Posted on Tuesday 14 July 2020
Experts across the globe agree: budgeting is a great way to keep your personal finances on track from one month to the next. A solid budgeting system can ensure that your bills are paid in full and on time, that you still have money left over for the fun things in life and—with any luck—that you have enough to save for the future.
But budgeting can be tricky, especially if you are learning how to do it for the first time. How do you even start? Luckily, you don’t have to be a math whiz or accounting pro to start budgeting—and there are plenty of different approaches to match your financial health and preferences.
In the sections below, we’ll show you a few tried and true budgeting methods and help you choose the right system that works for your finances. With these budgeting tools at your fingertips, you’ll become a financial expert in no time!
This is perhaps the most basic way to budget—and if you’re completely new to the world of managing your personal finances, this might be a good place to start! First, you’ll need to decide how much money you have left after you pay your bills (rent, mortgage, utilities, car payments, credit card payments, etc.) and after you set money aside for savings (retirement, emergency fund, etc.).
Once you have that number of money left over after bills and savings, take a series of envelopes and start labeling them with categories that do not have a set limit each month. You’ll be making envelopes for things like:
Divide a set amount of spending cash into each envelope. Each envelope represents your spending money for each category. Once the envelopes are empty, don’t buy anything in that category until the next month.
This type of budgeting approach makes your budget tangible and accessible, and using cash also makes you much more intentional about how you are spending your money each month. But that accessibility can also be a downfall if you struggle with being disciplined about your spending—so there’s a certain level of discipline that you’ll need. After all, going over your budget can be as easy as refilling an envelope, so make sure you are prepared to say no to temptation!
The 50/20/30 rule is simple: all you need to do is divide each pay cheque into three categories. 50 percent is applied to the necessities, such as your mortgage, rent, water, electric, and groceries. 20 percent is applied to savings accounts and paying off credit card debts (or any other debt you may have). Finally, 30 percent goes to entertainment, like date nights, ordering takeout, shopping, and vacations. Easy, right?
Sure, it’s straightforward enough, but there’s a bit of a catch. The 50/20/30 rule requires that you take an in-depth, detailed look at how much you are bringing in, and exactly where that money is being spent each month. You’ll need to set aside time to really dive into your monthly income and expenses—but what’s great about the 50/20/30 rule is that you can manage it in whatever way works best for you.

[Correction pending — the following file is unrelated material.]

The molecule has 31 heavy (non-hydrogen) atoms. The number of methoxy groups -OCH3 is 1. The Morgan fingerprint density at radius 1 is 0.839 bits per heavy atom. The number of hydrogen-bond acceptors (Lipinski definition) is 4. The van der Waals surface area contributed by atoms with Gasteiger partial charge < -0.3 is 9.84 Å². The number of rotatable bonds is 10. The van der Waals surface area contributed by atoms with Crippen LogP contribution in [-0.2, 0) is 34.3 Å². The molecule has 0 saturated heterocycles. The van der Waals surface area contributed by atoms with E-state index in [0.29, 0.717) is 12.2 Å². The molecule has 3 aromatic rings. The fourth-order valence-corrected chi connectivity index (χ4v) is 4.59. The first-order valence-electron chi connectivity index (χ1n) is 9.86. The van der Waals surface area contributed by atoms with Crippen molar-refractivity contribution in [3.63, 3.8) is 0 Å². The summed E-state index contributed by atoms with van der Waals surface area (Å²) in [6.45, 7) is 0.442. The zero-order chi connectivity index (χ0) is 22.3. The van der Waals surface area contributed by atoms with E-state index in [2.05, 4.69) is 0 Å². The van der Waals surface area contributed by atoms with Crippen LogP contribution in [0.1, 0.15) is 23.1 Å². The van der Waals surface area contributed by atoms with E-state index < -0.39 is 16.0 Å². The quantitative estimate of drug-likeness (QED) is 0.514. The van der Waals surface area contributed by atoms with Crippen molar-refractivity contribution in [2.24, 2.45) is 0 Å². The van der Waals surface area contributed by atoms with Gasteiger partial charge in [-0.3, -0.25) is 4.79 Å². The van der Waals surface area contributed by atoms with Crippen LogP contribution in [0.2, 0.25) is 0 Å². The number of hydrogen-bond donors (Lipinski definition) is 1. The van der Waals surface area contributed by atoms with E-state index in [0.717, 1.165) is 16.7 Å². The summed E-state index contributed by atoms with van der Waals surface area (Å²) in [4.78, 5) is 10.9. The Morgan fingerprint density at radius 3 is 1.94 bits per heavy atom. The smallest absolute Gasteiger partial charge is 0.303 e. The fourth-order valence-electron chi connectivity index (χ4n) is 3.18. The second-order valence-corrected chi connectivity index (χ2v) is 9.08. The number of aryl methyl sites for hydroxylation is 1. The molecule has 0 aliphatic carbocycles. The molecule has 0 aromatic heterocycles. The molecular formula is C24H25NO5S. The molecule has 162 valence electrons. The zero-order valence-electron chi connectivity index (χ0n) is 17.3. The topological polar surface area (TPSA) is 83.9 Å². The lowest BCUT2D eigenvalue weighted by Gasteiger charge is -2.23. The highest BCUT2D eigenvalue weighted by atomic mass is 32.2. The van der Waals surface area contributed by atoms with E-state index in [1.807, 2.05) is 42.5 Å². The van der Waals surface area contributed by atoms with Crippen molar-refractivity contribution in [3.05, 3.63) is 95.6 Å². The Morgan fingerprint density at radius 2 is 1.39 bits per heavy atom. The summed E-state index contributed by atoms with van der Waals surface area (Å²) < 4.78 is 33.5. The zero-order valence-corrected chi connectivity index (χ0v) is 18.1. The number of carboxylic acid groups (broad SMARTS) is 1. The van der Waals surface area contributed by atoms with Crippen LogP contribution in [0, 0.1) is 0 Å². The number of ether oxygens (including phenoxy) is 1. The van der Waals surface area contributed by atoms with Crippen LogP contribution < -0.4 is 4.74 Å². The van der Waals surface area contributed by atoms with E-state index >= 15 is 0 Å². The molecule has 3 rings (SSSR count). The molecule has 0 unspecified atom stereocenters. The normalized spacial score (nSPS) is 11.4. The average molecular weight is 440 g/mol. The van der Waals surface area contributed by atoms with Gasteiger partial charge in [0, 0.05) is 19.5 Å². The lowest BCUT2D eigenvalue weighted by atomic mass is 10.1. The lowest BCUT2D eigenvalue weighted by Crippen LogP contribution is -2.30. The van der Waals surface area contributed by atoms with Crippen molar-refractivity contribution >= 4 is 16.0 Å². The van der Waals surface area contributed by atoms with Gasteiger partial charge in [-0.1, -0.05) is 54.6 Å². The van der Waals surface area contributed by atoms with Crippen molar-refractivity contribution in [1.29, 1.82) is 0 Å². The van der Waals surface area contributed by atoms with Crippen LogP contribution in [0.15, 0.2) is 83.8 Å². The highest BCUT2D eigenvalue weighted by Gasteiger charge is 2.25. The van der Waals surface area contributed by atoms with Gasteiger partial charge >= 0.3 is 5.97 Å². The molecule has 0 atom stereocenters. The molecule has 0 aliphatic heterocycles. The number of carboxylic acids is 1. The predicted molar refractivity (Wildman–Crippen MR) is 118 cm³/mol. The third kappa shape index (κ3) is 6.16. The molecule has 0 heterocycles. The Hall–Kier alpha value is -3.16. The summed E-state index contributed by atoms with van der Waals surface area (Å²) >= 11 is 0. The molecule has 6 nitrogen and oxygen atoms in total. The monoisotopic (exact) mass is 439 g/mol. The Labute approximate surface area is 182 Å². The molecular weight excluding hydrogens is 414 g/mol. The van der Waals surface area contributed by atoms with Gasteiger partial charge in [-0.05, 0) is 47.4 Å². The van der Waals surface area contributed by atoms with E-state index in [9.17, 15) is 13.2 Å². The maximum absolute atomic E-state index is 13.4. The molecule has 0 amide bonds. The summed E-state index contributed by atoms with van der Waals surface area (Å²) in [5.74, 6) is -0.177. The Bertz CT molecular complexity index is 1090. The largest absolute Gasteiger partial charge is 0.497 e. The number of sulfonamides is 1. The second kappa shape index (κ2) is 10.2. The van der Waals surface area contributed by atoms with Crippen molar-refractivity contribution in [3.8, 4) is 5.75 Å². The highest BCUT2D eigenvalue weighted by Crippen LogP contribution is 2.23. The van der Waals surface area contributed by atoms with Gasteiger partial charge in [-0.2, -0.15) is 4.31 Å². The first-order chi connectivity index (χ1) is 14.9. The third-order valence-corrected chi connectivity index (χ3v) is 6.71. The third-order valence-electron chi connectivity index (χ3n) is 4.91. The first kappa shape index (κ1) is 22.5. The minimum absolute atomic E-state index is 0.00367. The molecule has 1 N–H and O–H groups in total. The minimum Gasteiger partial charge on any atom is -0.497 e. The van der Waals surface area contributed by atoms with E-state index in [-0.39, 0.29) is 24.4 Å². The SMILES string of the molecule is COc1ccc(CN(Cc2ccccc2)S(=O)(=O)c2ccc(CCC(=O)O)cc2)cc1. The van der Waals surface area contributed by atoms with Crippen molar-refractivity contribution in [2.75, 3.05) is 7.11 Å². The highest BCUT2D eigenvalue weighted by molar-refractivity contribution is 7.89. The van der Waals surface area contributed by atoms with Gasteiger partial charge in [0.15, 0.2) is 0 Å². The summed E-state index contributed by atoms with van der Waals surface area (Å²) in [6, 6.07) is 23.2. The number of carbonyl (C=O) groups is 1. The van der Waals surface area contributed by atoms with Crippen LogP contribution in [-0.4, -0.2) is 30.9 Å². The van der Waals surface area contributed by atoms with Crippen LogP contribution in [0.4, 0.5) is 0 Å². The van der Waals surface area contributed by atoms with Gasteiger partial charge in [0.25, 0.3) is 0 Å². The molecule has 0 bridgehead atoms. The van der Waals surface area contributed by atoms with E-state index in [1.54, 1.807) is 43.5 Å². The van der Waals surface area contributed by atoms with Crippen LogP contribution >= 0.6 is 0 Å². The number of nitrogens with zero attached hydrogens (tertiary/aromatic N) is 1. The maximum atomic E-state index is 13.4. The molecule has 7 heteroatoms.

For example, you could create a spreadsheet and share it with your partner, and have each of you enter in your daily spending. Or, you could use a notebook to write down the dollar amount of each and every expense. And you might even want to utilize a kitchen whiteboard to keep track of your necessities, debt payments, and entertainment costs.
This approach does take some time—and you’ll have to stay on top of it each month—but there are some serious benefits to be had at the end of the budgeting tunnel!
If creating your own tracking system with the 50/20/30 rule feels overwhelming, you might want to explore budgeting apps instead. There are plenty available, and all of them will give you the ability to track your budget in real-time, with minimal hands-on effort from you. Two of the most popular budgeting apps are Mint and You Need a Budget (YNAB).
Budgeting apps sync to your bank account and organize your spending according to categories, such as Entertainment, Groceries, Restaurants, Bars, Shopping, and more. (You could even create your own customized categories, too!) To jump-start the process, you’ll have to set specific limits for spending in each category. Once your monthly limits are set, you can let the app do its work. Set up alerts to let you know how much you have left in any given category, and log in at any time to see graphs and interactive forecasts on your spending.
With a budgeting app, you can sit back and let the app software do all of the calculating and financial management for you. It’s a great way to get a holistic view of your finances—without having to put together your own spreadsheet or budgeting system.
No matter what budgeting system you choose, successfully managing your personal finances means taking a holistic approach to smart spending and saving. There are tons of easy, actionable ways that you can start boosting your budgeting power today—you just need to know where to look! Here are some of our best tips to start improving your financial health:
Budgeting might seem intimidating at first, but the key to getting over that initial hurdle is to just dive in and commit to making the effort. And understanding what budgeting system is right for you can make all the difference. Take the time to explore multiple options and choose the budgeting system that works for your own needs, preferences, and abilities. At the end of the month, you can’t afford not to have a good handle on your personal finances!
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